On Tuesday, it was announced that the 2020 census won’t include questions about sexual orientation or gender identity, despite the fact that they were initially included in the Census Bureau’s draft of subjects. GLAAD’s CEO, Sarah Kate Ellis, didn’t mince words, calling the decision a “systematic effort on behalf of the Trump administration to erase LGBT people.” The announcement came on the heels of the White House administration’s plan to cut funding from the 2018 National Institutes of Health (NIH) budget by 18.3 percent, or roughly $5.8 billion, including cutbacks to HIV research and prevention strategies.

Historically speaking, there has been an absence of good demographic data when it comes to the LGBT population. In the past, the U.S. census, conducted every 10 years since 1790, only asked about same-sex households as way of crudely estimating the number of gay couples in America. The 1990 census made headway in differentiating same-sex cohabiting couples in romantic relationships from those who were only roommates.

Most large surveys of gays and lesbians have depended on convenience sampling, which involves researchers gathering their responses through advertising in newspapers and magazines catering to the community, as well as gay bars and websites. Needless to say, these samples only reflect a subset of the community—namely, those who read gay publications and go to gay bars—and it’s tricky to generalize the resultant findings to all gay people in America.

The new census questions would have shed light, for the first time, on the lives of LGBT people at the individual level and would have helped to improve the quality of the data we currently have. These questions are particularly relevant considering how previous findings have shown that when it comes to completing the census, some same-sex couples choose to intentionally not disclose their relationship, as a way of protesting the fact that the survey didn’t specifically ask about sexual orientation.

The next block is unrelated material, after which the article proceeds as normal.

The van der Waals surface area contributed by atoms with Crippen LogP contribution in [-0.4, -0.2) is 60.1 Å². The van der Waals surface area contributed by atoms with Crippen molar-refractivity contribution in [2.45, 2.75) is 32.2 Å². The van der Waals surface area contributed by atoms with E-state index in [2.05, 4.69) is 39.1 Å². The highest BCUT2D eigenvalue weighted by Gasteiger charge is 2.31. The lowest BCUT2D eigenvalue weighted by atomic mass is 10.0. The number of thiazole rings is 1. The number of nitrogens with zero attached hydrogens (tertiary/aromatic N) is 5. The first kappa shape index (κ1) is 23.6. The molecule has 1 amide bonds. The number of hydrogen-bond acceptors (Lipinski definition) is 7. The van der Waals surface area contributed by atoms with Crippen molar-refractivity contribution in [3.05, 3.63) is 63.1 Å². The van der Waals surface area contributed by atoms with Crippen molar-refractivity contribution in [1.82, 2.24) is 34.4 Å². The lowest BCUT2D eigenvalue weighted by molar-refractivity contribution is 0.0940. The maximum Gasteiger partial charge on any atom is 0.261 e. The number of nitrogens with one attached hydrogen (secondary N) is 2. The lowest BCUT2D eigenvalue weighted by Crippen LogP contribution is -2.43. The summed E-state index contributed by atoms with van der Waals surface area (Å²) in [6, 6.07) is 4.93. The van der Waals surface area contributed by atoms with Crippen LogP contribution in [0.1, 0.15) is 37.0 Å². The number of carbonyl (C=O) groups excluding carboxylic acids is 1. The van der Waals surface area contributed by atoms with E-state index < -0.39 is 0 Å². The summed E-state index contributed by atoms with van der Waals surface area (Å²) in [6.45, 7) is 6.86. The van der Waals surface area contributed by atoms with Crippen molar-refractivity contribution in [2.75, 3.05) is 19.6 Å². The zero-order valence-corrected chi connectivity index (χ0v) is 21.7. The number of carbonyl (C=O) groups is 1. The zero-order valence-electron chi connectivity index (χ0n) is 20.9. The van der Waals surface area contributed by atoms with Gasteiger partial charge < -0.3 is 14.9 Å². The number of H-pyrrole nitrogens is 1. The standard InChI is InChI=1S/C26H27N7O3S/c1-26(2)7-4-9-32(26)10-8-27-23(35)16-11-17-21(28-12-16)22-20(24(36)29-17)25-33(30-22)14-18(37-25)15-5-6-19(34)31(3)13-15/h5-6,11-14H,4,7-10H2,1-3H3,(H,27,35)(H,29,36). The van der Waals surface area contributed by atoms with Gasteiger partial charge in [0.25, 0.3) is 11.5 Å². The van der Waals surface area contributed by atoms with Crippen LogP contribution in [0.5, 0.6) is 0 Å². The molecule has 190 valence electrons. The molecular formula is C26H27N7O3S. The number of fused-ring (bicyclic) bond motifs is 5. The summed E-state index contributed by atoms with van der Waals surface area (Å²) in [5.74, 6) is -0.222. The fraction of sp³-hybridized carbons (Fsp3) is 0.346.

These demographics would have helped ensure that adequate protections continue to be in place for the LGBT community.

Scientists and legislators are critically dependent on accurate data because they inform future research questions and good public policy. Governmental policies, particularly those pertaining to public health and the justice system, must be empirically supported in order to be successful. This calls for well-designed, methodologically rigorous studies, which—as is the case with most well-executed things in life—cost money and time. These decisions otherwise run the risk of being guided by powerful, yet unsubstantiated, forces like intuition, hysteria or political trends du jour.

For researchers, arguably one of the most stressful and time-consuming parts of the job is applying for funding; basically, securing money so that you can run your research program, publish your findings to help advance humanity and ultimately, not starve.

When applying for research grants, scientists must justify why their work should be prioritized over grant applications from other scientists similarly arguing in favor of their work. It is an extremely competitive process and part of this justification relies on conveying the urgency of investigating your research questions. Basic knowledge of your population—say, how large it is and the kinds of issues it faces—is needed to assert this successfully.

Although the bureau has said that including the questions to begin with was a “simple clerical error” and that there is no “federal need” for the collection of this information, from a practical perspective, these demographics would have helped ensure that adequate rights, protections and resources continue to be in place for the LGBT community, going forward. Now, they seem to be in jeopardy.


Debra W. Soh is a sex writer and sexual neuroscientist at York University in Toronto. She has written for Harper’s, The Wall Street Journal, Scientific American, The Los Angeles Times, The Globe and Mail and many others. Follow her on Twitter: @debra_soh.